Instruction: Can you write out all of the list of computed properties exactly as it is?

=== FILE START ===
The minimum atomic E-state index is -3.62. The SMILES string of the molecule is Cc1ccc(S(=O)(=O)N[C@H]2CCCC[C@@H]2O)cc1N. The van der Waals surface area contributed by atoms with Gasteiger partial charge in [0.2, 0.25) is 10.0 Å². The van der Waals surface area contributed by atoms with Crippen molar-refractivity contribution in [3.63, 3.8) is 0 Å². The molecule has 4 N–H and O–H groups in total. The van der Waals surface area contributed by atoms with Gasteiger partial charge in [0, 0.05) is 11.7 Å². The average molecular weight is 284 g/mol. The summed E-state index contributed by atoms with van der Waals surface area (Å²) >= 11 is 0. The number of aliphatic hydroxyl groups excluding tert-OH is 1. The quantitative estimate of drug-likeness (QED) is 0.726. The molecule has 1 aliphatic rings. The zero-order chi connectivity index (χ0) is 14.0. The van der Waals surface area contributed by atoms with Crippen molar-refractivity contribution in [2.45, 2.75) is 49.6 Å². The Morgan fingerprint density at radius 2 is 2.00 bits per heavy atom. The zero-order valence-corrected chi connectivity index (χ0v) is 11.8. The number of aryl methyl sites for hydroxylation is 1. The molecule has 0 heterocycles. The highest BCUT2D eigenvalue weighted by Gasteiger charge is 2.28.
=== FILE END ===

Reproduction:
The minimum atomic E-state index is -3.62. The SMILES string of the molecule is Cc1ccc(S(=O)(=O)N[C@H]2CCCC[C@@H]2O)cc1N. The van der Waals surface area contributed by atoms with Gasteiger partial charge in [0.2, 0.25) is 10.0 Å². The van der Waals surface area contributed by atoms with Crippen molar-refractivity contribution in [3.63, 3.8) is 0 Å². The molecule has 4 N–H and O–H groups in total. The van der Waals surface area contributed by atoms with Gasteiger partial charge in [0, 0.05) is 11.7 Å². The average molecular weight is 284 g/mol. The summed E-state index contributed by atoms with van der Waals surface area (Å²) >= 11 is 0. The number of aliphatic hydroxyl groups excluding tert-OH is 1. The quantitative estimate of drug-likeness (QED) is 0.726. The molecule has 1 aliphatic rings. The zero-order chi connectivity index (χ0) is 14.0. The van der Waals surface area contributed by atoms with Crippen molar-refractivity contribution in [2.45, 2.75) is 49.6 Å². The Morgan fingerprint density at radius 2 is 2.00 bits per heavy atom. The zero-order valence-corrected chi connectivity index (χ0v) is 11.8. The number of aryl methyl sites for hydroxylation is 1. The molecule has 0 heterocycles. The highest BCUT2D eigenvalue weighted by Gasteiger charge is 2.28.